In this magic blog post, let's look at why learning plateaus happen to magicians, and what we can do to push past them.
As magicians, we need to commit to a routine of magic practice, both to develop new material, and also to stay sharp and fresh with our working acts. However, sometimes we can be practicing as hard as ever but seem to be treading water and making no progress.
It's in your head.
Sometimes we can create our own problems within a magic trick, or with part of the practice. These 'problems' may be tiny errors, or adjustments that we become completely focused on, and in your minds they become huge road blocks. We may obsess over the timing of a sleight, or the exact placement of an object on our close up mats. These fixations can become all consuming, and much of our practice time becomes devoted to working on them, to the detriment of the rest of the routine.
It's important to examine on your whole practice program, making sure that you don't fixate on aspects that may not be a good use of your time. To help prevent this, we recommend that you drill the WHOLE routine repeatedly, rather than working on single moves one at a time. The aim is to develop the complete routine together as a single performance, rather than as modules that combine to create the magic trick.
When you have a boring or repetitive task to do, everything becomes a distraction. It's easy to spot distractions like TV, music, facebook etc, but those are not the most dangerous because they are so noticable.
The most dangerous distractions and those that feel like real work! You may be devoting many hours each day to your magic, but how are you really spending the time? Watching magic DVD's, reading magic magazines, sorting out and cataloging your magic props is not practicing.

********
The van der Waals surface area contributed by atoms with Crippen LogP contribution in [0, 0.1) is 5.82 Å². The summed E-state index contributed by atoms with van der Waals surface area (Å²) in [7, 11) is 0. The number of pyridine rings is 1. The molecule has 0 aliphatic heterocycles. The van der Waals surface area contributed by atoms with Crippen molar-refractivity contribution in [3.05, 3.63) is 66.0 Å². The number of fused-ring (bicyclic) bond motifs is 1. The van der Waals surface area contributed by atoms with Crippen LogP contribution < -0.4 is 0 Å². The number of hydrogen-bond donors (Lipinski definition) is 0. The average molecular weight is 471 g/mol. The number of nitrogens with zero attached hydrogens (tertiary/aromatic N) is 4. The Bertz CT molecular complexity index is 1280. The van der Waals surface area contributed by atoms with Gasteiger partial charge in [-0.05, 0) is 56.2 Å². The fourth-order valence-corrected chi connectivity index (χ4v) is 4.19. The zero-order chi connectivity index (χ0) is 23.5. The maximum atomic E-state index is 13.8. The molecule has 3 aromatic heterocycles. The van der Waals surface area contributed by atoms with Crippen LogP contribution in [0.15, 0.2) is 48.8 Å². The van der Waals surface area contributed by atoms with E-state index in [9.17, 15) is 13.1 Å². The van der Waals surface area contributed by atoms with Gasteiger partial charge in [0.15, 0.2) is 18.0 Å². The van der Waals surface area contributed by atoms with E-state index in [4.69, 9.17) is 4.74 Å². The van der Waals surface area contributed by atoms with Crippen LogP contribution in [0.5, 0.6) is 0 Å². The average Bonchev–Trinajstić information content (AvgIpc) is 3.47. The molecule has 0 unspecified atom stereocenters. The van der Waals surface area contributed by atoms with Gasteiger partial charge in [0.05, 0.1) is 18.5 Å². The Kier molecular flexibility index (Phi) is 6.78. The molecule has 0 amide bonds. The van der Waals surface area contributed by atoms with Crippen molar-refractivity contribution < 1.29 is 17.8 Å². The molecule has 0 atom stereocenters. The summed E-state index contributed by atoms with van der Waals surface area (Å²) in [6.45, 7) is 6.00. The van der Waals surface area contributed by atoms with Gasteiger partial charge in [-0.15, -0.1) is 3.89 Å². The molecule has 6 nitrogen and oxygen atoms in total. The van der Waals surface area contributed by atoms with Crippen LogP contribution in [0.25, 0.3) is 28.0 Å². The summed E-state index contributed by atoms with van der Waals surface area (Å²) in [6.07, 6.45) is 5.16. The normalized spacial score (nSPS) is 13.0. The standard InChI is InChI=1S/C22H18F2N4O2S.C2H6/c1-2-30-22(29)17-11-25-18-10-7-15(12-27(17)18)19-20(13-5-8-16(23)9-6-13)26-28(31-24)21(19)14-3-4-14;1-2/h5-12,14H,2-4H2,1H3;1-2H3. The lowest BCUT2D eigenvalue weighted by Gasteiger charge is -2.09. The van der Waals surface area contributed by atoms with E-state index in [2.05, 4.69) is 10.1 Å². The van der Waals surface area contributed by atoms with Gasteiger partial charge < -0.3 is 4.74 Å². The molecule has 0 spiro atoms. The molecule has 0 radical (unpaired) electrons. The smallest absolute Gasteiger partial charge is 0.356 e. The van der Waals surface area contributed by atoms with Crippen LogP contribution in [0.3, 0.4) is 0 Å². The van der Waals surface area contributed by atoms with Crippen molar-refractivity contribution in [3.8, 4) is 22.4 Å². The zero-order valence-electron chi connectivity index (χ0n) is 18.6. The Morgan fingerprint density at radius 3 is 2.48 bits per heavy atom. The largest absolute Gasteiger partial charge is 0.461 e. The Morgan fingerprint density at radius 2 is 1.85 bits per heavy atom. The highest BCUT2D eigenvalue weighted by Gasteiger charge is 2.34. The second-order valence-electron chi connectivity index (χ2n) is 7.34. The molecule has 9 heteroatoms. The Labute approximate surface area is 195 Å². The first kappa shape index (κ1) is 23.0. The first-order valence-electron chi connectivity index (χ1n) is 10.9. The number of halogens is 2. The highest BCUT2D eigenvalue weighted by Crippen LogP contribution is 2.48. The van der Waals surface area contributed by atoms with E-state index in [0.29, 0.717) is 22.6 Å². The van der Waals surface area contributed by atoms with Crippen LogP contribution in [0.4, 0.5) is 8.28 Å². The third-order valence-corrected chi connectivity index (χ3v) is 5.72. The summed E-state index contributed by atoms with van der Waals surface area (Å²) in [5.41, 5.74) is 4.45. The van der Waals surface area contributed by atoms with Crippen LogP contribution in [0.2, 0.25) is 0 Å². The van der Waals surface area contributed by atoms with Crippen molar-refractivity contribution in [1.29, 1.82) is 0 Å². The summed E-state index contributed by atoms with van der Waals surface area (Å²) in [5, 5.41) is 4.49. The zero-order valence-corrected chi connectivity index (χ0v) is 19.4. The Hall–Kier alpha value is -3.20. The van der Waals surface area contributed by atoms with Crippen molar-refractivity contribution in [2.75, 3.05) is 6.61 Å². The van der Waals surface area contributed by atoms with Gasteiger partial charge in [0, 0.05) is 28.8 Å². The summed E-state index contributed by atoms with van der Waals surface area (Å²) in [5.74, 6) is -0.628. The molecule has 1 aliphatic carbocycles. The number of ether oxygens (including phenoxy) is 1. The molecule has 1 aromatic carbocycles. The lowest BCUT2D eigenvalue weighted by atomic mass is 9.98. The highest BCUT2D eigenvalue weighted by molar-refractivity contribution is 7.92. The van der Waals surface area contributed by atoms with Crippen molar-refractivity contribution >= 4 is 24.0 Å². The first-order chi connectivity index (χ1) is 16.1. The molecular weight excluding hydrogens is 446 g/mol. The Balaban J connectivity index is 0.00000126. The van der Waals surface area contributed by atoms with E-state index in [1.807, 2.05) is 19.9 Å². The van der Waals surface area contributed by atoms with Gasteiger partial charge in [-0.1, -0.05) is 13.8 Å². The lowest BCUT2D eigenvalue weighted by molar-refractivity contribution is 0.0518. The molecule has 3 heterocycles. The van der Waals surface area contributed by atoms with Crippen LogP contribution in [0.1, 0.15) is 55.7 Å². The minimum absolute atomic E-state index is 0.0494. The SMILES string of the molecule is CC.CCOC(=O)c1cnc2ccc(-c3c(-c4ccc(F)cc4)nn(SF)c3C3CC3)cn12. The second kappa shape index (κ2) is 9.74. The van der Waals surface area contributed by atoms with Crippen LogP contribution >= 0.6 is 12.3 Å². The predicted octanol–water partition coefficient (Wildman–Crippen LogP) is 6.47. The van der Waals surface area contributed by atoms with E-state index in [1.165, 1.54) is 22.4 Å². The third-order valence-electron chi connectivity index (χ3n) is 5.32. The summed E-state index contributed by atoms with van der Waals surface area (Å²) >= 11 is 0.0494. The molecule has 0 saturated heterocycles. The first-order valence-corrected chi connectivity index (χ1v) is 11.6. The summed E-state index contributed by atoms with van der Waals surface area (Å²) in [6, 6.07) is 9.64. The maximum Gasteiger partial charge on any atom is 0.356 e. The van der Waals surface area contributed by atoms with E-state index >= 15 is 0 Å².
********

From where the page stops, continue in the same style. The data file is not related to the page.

Magic research on the internet is not practicing.
Reading this magic blog is not practicing.
Make sure that you set aside a dedicated practice time, planned out in advance. This practice time should be work on a specific magic trick, with no other distractions. By doing this, you will find that you need to spend far less time on your magic as the work is applied where it really counts.
Getting help from a magic teacher.
Just about every sporting professional makes use of a coach. Coaching isn't a luxury, or just a way to motivate the student to practice. Coaching allows a third party, who is detached from the learning process, to examine the whole practice program from an emotional distance. The coach cuts through all the distractions and imaginary problems that can suck up practice time. By using a third party to oversee your magic practice, you stay on track over time and work towards ONE goal, avoiding distractions.
If you find yourself making no progress in your magic practice, it may help to book a single session of personal magic tuition. This session isn't to learn more magic tricks (You probably already know enough). The goal of the coaching session is to look at your current progress, oversee your practice program and identify problems that you may not notice yourself as you are too close to the process.
Find a magic coach that you can trust to give you professional tuition. Ask them to watch your current material and give you HONEST feedback.
If you can't afford a professional magic coach, you can ask a trusted friend or your partner to help you stay focused on the practice program you set yourself. The important thing is that you have someone independent to keep you on track.